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Pharma 2020-2021: Much More Than Just COVID

Set aside ‘Everything-COVID,’ and to many outsiders the past 20 months can appear as though the pharmaceutical industry took a sabbatical. Not true, of course…but everything else that occurred in the bio/pharma/medical space was almost entirely overshadowed by the pandemic.

Pharma, biopharma, medical devices, diagnostics and healthcare all stepped into the spotlight in 2020. In some cases, it happened reluctantly, as the media spotlight hasn’t always been a net positive for the overall life sciences & healthcare industries (drug pricing, opioids, and healthcare insurance all come to mind as issues that have left negative impressions of the life sciences/healthcare sector in the past).

In 2020, however, the overall tenor was almost entirely positive as we turned to medicine for salvation. Even under the increased spotlight, however, COVID managed to overshadow most other medical advances.

The fact that 2020 and 2021 saw so much progress outside of the pandemic is itself a testament to a remarkable time. It’s astounding that anything else was even able to happen, as we rushed to understand the virus, find treatment modalities and therapeutic compounds, develop vaccines, reinvent how the entire world did business – all while we adapted our personal lives to massive change and upheaval.

Here are some of the other medical, scientific, and healthcare advances (beyond mRNA vaccines and COVID PCR & antibody tests) that transpired during the heights of the pandemic – but failed to catch our attention.

Digitization and AI
Some technologies or advances slowly weave their way into the fabric of an industry over time. Telehealth and digital transformation fell into this category pre-COVID. Both have now speeded adoption to near light speed. Other advances have also had immediate transformative impact. AI’s use in drug discovery, for instance. 2020 may have been the inflection point where its use became essential for drug developers to maintain a competitive edge.

The use of AI in bio/pharma represents a tectonic shift in the way our industry discovers drugs. Consider the story of German biotech firm Evotec, which recently announced a Phase 1 trial of their new anticancer compound. Evotec partnered with Exscientia, who applies AI to small molecule drug discovery. “Where it might have taken the traditional discovery process 4–5 years to come up with the drug candidate—an A2 receptor antagonist designed to help T cells fight solid tumors—it was found in 8 months by harnessing Exscientia’s ‘Centaur Chemist’ AI design platform.”

Gene Editing Takes Off
CRISPR became (almost) a household word over the last year or so as gene editing received its due. In October of 2020, Emmanuelle Charpentier and Jennifer Doudna received the Nobel Prize in Chemistry for their discovery of the CRISPR/Cas9 genetic scissors which can cut any kind of DNA molecule at a specific location. CRISPR is likely to have a major impact on our ability not to treat but actually cure genetic conditions such as sickle cell disease, hemophilia and genetic immune deficiencies, as well as some cancers.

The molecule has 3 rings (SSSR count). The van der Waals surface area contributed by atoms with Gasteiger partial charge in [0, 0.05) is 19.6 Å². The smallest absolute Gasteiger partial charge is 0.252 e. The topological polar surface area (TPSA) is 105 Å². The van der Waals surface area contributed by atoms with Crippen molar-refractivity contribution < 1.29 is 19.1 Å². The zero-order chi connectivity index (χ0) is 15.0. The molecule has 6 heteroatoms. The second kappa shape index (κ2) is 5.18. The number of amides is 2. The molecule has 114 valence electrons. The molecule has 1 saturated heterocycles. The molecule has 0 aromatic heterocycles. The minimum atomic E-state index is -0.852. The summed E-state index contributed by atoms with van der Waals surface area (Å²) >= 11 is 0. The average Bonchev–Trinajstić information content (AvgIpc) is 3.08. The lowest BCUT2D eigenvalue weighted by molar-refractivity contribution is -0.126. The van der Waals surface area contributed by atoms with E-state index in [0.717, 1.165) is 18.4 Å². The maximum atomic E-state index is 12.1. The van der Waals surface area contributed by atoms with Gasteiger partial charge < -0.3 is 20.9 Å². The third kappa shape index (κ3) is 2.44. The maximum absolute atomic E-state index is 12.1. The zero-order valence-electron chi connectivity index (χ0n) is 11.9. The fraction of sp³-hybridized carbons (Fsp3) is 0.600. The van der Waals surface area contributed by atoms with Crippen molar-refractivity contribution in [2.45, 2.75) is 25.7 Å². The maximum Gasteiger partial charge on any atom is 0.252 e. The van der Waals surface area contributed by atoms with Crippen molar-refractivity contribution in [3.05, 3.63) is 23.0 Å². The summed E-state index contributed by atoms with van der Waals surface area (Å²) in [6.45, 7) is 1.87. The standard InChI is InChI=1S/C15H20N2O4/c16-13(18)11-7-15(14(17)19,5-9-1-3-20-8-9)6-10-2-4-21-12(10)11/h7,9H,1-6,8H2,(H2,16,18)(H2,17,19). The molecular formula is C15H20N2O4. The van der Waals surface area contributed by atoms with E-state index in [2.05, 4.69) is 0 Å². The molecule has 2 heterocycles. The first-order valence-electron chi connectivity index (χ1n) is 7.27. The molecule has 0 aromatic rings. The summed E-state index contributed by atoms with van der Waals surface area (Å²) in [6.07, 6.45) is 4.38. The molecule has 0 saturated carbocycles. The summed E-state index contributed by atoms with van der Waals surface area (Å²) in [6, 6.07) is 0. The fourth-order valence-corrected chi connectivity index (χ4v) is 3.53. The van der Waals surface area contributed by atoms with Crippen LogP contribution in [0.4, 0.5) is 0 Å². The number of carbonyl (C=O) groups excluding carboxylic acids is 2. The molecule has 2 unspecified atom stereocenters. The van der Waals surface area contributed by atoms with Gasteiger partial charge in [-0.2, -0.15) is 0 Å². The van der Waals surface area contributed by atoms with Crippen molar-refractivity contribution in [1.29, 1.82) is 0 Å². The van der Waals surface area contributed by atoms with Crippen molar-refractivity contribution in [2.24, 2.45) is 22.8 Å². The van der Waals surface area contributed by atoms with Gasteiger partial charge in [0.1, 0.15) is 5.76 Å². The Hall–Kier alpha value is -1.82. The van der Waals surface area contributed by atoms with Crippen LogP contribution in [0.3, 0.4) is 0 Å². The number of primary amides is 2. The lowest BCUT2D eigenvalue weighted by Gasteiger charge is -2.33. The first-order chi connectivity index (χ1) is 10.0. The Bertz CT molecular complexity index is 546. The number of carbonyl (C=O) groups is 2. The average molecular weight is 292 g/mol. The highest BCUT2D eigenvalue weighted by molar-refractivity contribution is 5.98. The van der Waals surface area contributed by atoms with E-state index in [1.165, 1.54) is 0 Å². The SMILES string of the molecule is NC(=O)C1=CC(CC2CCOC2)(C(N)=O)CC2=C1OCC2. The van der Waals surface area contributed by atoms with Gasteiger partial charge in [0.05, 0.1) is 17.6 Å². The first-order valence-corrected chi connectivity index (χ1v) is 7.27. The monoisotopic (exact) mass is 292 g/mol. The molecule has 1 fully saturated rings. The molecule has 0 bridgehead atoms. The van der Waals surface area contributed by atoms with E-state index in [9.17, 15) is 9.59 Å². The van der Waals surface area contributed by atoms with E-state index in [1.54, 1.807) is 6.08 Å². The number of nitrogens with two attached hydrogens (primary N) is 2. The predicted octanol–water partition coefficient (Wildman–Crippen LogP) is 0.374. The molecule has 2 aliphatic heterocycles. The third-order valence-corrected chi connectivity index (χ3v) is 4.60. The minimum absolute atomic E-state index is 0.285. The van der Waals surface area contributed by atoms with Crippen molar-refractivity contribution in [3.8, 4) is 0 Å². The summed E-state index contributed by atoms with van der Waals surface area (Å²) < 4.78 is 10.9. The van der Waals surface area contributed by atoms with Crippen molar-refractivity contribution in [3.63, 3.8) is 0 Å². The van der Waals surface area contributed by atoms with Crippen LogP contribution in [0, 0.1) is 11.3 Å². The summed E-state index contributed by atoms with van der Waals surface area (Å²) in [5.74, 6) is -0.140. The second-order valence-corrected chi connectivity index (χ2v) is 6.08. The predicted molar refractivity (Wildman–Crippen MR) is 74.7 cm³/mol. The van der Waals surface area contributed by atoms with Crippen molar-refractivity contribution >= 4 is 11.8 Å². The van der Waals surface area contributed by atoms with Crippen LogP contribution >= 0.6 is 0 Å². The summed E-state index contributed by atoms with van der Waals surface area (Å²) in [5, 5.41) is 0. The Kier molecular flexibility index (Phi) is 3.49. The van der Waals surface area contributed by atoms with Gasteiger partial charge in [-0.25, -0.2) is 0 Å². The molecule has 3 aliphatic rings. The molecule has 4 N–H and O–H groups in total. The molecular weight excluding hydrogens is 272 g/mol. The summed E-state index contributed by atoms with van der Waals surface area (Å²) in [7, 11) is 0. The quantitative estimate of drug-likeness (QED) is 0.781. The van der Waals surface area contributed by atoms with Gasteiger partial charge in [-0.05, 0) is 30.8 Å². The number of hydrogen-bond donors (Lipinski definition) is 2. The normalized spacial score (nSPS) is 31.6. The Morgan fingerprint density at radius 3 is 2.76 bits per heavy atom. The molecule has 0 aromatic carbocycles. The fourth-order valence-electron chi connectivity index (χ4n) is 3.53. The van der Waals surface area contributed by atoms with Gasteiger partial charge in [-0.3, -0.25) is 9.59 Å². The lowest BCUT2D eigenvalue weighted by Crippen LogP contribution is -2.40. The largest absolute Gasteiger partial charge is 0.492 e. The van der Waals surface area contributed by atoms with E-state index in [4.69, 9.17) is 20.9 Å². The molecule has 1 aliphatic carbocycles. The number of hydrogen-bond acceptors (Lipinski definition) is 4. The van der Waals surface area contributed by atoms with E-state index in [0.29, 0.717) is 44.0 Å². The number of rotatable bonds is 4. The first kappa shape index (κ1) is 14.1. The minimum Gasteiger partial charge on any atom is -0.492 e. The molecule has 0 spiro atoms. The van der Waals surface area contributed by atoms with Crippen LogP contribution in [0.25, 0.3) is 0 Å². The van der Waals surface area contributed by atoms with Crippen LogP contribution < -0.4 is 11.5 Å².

A Wealth of New Drugs & Drug Candidates
The FDA approved 53 novel drugs in 2020, up from 48 the year prior. 21 of the 53 novel drugs approved in 2020 (40%) were identified as first-in-class. There were an additional 948 generic drug approvals, of which 72 were deemed first-time generics. Through mid-September 2021, we have seen 37 new drugs approved, not counting vaccines.

In addition to COVID-related treatments, the list of novel drugs included an osteoporosis drug which can strengthen bones to prevent breaks, a new statin alternative with fewer side effects and the first drug in a new class to treat HIV-1. Additional drugs were approved for malaria, Ebola, Chagas disease, Parkinson’s, migraines, MS, spinal & Duchenne muscular atrophy, ulcerative colitis, osteomalacia, heart failure, diabetes, growth hormone deficiency, lung, thyroid, prostate, bladder & breast cancers, thyroid eye disease and many more. Drug candidates in 2020 also included an immunotherapy candidate to prevent peanut allergies.

Heart Disease Research
Key advances in the field of heart disease last year ranged from a Phase 3 study for a compound to treat hypertrophic cardiomyopathy to new potential treatments for atrial fibrillation, to the use of SGLT2 inhibitors to help patients with heart failure. The key takeaway from 2020 and 2021, according to the American Heart Association, has been the necessity of applying an interdisciplinary, comprehensive approach to treatment. It’s a lesson that was applied well beyond the cardiovascular space, as anyone following COVID research and drug development can attest.

Advances in Oncology
Cancer research may have slowed down, but the advances that have been made were significant. From the discovery of new genes which help lung and breast cancers grow to development work on cancer detection blood test technologies and the therapeutic targeting of genetic mutations, to a combinatorial immunotherapy for childhood brain tumors, and a drug candidate for triple-negative breast cancer to an upcoming clinical trial of a cancer vaccine, scientists studying cancer made a range of critical breakthroughs in 2020 that will be felt in the years to come.

 

What “under-the-radar” discoveries over the past year-and-a-half caught your attention? Share it with us on Twitter or LinkedIn.

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